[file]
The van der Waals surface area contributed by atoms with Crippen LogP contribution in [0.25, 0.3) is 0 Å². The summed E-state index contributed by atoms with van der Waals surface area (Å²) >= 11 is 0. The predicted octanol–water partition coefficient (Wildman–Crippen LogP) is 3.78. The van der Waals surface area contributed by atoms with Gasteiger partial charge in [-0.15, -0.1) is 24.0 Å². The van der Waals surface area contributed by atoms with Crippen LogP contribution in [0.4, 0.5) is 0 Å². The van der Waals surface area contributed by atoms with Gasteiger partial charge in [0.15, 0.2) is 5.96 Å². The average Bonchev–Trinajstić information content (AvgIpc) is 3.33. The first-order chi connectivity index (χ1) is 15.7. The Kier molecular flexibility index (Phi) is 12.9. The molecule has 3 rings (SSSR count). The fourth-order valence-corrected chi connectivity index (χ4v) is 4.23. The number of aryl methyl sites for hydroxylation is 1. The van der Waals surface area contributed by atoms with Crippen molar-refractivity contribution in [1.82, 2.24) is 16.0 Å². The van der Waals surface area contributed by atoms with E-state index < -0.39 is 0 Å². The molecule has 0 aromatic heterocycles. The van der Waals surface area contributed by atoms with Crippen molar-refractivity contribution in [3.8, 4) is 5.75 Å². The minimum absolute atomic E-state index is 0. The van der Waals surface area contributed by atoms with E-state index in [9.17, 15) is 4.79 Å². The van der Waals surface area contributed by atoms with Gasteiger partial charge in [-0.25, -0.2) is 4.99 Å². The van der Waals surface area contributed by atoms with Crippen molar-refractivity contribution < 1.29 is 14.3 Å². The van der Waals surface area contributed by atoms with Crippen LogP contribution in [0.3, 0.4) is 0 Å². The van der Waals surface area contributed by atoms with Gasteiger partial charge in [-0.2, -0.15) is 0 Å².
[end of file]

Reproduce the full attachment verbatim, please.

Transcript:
The van der Waals surface area contributed by atoms with Crippen LogP contribution in [0.25, 0.3) is 0 Å². The summed E-state index contributed by atoms with van der Waals surface area (Å²) >= 11 is 0. The predicted octanol–water partition coefficient (Wildman–Crippen LogP) is 3.78. The van der Waals surface area contributed by atoms with Gasteiger partial charge in [-0.15, -0.1) is 24.0 Å². The van der Waals surface area contributed by atoms with Crippen LogP contribution in [0.4, 0.5) is 0 Å². The van der Waals surface area contributed by atoms with Gasteiger partial charge in [0.15, 0.2) is 5.96 Å². The average Bonchev–Trinajstić information content (AvgIpc) is 3.33. The first-order chi connectivity index (χ1) is 15.7. The Kier molecular flexibility index (Phi) is 12.9. The molecule has 3 rings (SSSR count). The fourth-order valence-corrected chi connectivity index (χ4v) is 4.23. The number of aryl methyl sites for hydroxylation is 1. The van der Waals surface area contributed by atoms with Crippen molar-refractivity contribution in [1.82, 2.24) is 16.0 Å². The van der Waals surface area contributed by atoms with E-state index < -0.39 is 0 Å². The molecule has 0 aromatic heterocycles. The van der Waals surface area contributed by atoms with Crippen molar-refractivity contribution in [3.8, 4) is 5.75 Å². The minimum absolute atomic E-state index is 0. The van der Waals surface area contributed by atoms with E-state index in [9.17, 15) is 4.79 Å². The van der Waals surface area contributed by atoms with Gasteiger partial charge in [-0.25, -0.2) is 4.99 Å². The van der Waals surface area contributed by atoms with Crippen molar-refractivity contribution < 1.29 is 14.3 Å². The van der Waals surface area contributed by atoms with Crippen LogP contribution in [0.3, 0.4) is 0 Å². The van der Waals surface area contributed by atoms with Gasteiger partial charge in [-0.2, -0.15) is 0 Å².